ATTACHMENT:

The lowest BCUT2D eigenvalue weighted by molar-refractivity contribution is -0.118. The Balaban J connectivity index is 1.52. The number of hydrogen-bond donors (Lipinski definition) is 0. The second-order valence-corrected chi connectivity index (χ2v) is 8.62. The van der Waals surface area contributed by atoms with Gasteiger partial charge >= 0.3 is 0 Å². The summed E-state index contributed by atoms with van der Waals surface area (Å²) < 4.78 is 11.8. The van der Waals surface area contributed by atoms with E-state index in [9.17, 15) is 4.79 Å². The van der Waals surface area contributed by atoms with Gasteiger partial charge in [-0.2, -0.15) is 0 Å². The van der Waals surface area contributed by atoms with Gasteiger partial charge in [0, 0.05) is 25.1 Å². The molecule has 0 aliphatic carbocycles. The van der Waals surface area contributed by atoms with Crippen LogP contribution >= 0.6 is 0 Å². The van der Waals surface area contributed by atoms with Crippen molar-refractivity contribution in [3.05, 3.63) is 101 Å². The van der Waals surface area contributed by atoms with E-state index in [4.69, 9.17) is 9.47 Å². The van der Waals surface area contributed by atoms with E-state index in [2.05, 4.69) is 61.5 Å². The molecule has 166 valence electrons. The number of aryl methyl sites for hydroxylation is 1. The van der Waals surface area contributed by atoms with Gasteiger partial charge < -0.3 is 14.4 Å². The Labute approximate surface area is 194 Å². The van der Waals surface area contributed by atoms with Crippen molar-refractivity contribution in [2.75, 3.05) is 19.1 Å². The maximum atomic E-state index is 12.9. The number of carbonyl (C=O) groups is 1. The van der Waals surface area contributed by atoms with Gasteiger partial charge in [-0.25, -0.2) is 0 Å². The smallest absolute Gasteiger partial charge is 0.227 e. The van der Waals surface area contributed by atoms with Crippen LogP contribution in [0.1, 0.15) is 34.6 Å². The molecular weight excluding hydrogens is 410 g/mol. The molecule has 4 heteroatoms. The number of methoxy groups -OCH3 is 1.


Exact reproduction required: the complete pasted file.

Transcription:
The lowest BCUT2D eigenvalue weighted by molar-refractivity contribution is -0.118. The Balaban J connectivity index is 1.52. The number of hydrogen-bond donors (Lipinski definition) is 0. The second-order valence-corrected chi connectivity index (χ2v) is 8.62. The van der Waals surface area contributed by atoms with Gasteiger partial charge >= 0.3 is 0 Å². The summed E-state index contributed by atoms with van der Waals surface area (Å²) < 4.78 is 11.8. The van der Waals surface area contributed by atoms with E-state index in [9.17, 15) is 4.79 Å². The van der Waals surface area contributed by atoms with Gasteiger partial charge in [-0.2, -0.15) is 0 Å². The van der Waals surface area contributed by atoms with Gasteiger partial charge in [0, 0.05) is 25.1 Å². The molecule has 0 aliphatic carbocycles. The van der Waals surface area contributed by atoms with Crippen LogP contribution >= 0.6 is 0 Å². The van der Waals surface area contributed by atoms with Crippen molar-refractivity contribution in [3.05, 3.63) is 101 Å². The van der Waals surface area contributed by atoms with E-state index in [4.69, 9.17) is 9.47 Å². The van der Waals surface area contributed by atoms with E-state index in [2.05, 4.69) is 61.5 Å². The molecule has 166 valence electrons. The number of aryl methyl sites for hydroxylation is 1. The van der Waals surface area contributed by atoms with Gasteiger partial charge < -0.3 is 14.4 Å². The Labute approximate surface area is 194 Å². The van der Waals surface area contributed by atoms with Crippen molar-refractivity contribution in [2.75, 3.05) is 19.1 Å². The maximum atomic E-state index is 12.9. The number of carbonyl (C=O) groups is 1. The van der Waals surface area contributed by atoms with Gasteiger partial charge in [-0.25, -0.2) is 0 Å². The smallest absolute Gasteiger partial charge is 0.227 e. The van der Waals surface area contributed by atoms with Crippen LogP contribution in [0.1, 0.15) is 34.6 Å². The molecular weight excluding hydrogens is 410 g/mol. The molecule has 4 heteroatoms. The number of methoxy groups -OCH3 is 1.